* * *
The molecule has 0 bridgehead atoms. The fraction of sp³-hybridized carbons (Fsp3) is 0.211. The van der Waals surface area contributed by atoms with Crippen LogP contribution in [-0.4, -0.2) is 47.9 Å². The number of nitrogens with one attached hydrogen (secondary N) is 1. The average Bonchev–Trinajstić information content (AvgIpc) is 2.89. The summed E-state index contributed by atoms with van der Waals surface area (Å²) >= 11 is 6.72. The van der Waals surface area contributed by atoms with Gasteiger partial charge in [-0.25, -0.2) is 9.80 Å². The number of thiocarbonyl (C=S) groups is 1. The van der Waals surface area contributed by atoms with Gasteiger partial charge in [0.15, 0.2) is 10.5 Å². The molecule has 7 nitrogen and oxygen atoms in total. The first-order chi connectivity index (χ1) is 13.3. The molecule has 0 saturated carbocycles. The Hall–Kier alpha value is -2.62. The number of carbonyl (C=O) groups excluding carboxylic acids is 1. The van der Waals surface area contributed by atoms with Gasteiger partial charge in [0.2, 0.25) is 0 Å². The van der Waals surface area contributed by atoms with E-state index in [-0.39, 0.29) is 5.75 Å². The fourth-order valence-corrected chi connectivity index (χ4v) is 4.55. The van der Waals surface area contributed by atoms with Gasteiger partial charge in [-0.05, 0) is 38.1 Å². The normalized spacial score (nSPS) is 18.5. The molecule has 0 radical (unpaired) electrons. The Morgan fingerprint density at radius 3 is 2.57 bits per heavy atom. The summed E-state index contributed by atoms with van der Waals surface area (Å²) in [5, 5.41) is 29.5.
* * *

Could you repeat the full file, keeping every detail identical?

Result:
The molecule has 0 bridgehead atoms. The fraction of sp³-hybridized carbons (Fsp3) is 0.211. The van der Waals surface area contributed by atoms with Crippen LogP contribution in [-0.4, -0.2) is 47.9 Å². The number of nitrogens with one attached hydrogen (secondary N) is 1. The average Bonchev–Trinajstić information content (AvgIpc) is 2.89. The summed E-state index contributed by atoms with van der Waals surface area (Å²) >= 11 is 6.72. The van der Waals surface area contributed by atoms with Gasteiger partial charge in [-0.25, -0.2) is 9.80 Å². The number of thiocarbonyl (C=S) groups is 1. The van der Waals surface area contributed by atoms with Gasteiger partial charge in [0.15, 0.2) is 10.5 Å². The molecule has 7 nitrogen and oxygen atoms in total. The first-order chi connectivity index (χ1) is 13.3. The molecule has 0 saturated carbocycles. The Hall–Kier alpha value is -2.62. The number of carbonyl (C=O) groups excluding carboxylic acids is 1. The van der Waals surface area contributed by atoms with Gasteiger partial charge in [0.2, 0.25) is 0 Å². The van der Waals surface area contributed by atoms with E-state index in [-0.39, 0.29) is 5.75 Å². The fourth-order valence-corrected chi connectivity index (χ4v) is 4.55. The van der Waals surface area contributed by atoms with Gasteiger partial charge in [-0.05, 0) is 38.1 Å². The normalized spacial score (nSPS) is 18.5. The molecule has 0 radical (unpaired) electrons. The Morgan fingerprint density at radius 3 is 2.57 bits per heavy atom. The summed E-state index contributed by atoms with van der Waals surface area (Å²) in [5, 5.41) is 29.5.